The Ordinary Leader

10 Key Insights for Building and Leading a Thriving Organization

An ordinary leader is someone who leads a small organization or team that is doing great things. They manage the majority of the world’s workforce, but they don’t lead large corporations or big government agencies. Ordinary leaders are rarely written about in books or quoted in magazines. They are, however, important. Maybe not globally, but in their own realm of influence, their leadership makes a difference.

Author Randy Grieser presents 10 key insights for building and leading a thriving organization. These are the principles he identifies as instrumental to success as a leader. Writing for leaders everywhere, he inspires, motivates, and explains how to make each insight a reality in your organization.

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Randy’s Recommended Books

Big Magic: Creative Living Beyond Fear

by Elizabeth Gilbert (Riverhead Books, 2015).

Beautifully written. Yes, I just used the word beautifully to describe a book. I was hooked after the first few paragraphs, and I couldn’t put it down until it was finished. This book will get your creative juices flowing, and you will be primed for innovation. If not now, eventually you need to read this book! Words, style, concepts – everything about it is simply beautiful.

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Drive: The Surprising Truth About What Motivates Us

by Daniel H. Pink (Riverhead Books, 2011).

This book challenges assumptions about motivation and provides a new lens through which to view employee engagement. Practical techniques for increasing motivation are provided throughout. The book is well-researched and the writing style makes it easy to understand the concepts presented.

Pour Your Heart into It: How Starbucks Built a Company One Cup at a Time

by Howard Schultz (Hyperion, 1999).

I love stories about building something special, and this is one of the best stories out there. From beginning to end, there are meaningful observations about how decisions were made at Starbucks. If you are working at scaling your organization, this book will be helpful in your planning. If you do read it, you will soon want to read the follow-up book, Onward: How Starbucks Fought for Its Life Without Losing Its Soul. This book reads like a novel – enjoyable, accessible, and applicable to a wide audience.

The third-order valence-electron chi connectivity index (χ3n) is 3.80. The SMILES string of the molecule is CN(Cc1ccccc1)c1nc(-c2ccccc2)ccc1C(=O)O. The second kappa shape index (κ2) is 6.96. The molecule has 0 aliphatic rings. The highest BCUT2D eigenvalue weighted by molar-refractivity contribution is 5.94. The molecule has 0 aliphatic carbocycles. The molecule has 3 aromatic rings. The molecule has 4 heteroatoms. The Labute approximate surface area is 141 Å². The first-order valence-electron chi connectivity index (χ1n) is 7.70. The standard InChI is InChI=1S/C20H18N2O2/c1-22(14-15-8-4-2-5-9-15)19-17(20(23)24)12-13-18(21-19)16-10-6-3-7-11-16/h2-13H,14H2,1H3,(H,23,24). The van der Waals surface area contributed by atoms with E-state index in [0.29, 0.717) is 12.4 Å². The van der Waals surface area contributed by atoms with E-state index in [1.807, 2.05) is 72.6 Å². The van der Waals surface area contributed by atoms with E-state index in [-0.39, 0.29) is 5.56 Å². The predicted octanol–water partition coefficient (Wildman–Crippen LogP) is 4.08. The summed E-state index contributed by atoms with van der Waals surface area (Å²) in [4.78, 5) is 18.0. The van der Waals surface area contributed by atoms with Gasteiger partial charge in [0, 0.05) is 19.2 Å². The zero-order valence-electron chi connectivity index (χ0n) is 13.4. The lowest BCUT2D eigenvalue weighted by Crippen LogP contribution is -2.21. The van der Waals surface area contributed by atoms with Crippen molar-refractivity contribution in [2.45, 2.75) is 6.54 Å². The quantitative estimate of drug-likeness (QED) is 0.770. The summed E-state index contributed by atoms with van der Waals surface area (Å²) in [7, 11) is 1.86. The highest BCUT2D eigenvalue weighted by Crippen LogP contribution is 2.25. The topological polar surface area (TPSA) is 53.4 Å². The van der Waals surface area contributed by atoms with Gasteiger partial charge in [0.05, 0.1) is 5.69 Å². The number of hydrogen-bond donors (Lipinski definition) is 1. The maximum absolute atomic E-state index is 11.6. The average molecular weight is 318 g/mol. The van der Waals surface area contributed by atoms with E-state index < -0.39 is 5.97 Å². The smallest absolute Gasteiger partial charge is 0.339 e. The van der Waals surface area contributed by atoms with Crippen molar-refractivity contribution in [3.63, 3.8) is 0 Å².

Tap Dancing to Work: Warren Buffett on Practically Everything, 1966-2012

by Carol J. Loomis (Penguin Publishing Group, 2013).

Buffett is so much more than an investor. He is also a leader and an entrepreneur. His unique, genuine, and sometimes humorous insights are found throughout these pages. This book is one of the longest ones listed here, but it is easy to read.

The Advantage: Why Organizational Health Trumps Everything Else in Business

by Patrick Lencioni (Jossey-Bass, 2012).

This book provides practical guidance for how to build and sustain organizational health. In my view, this is the most actionable book on this list. The writing style is very accessible and the content is laid out in such a way that you can quickly refer back to it when you need to.

The Motivation Manifesto: 9 Declarations to Claim Your Personal Power

by Brendon Burchard (Hay House, 2014).

I usually run fast and far from self-help books, but this one is different. If you need some help with motivation, this is a great place to start. The book’s style is rich and complex, and it requires time to fully integrate and appreciate each sentence.

The Truth about Leadership: The No-Fads, Heart-of-the-Matter Facts You Need to Know

by James M. Kouzes & Barry Z. Posner (Jossey-Bass, 2010).

If I were teaching a university course in leadership, this would be one of the books I would require students to read. The book provides a review of the essential elements of leadership and is laid out in a practical, easy-to-read style that flows easily from one chapter to the next.

The War of Art: Break Through the Blocks and Win Your Inner Creative Battles

by Steven Pressfield (Black Irish Entertainment LLC, 2002).

This is a different kind of book than you would normally expect to find on a list of leadership books, but it’s simply an amazingly insightful and masterfully crafted piece of work. If you are currently procrastinating on starting something, this book will give you the boost you need. Though it is small in size, this book requires slow, focused attention to fully appreciate.

Tribes: We Need You to Lead Us

by Seth Godin (Portfolio, 2008).

Godin is a master wordsmith who, in a just a few short sentences, will have you thinking about leadership in different ways than you ever have before. For those of you with no time to read, this is a quick and accessible book – it’s the shortest book on this list.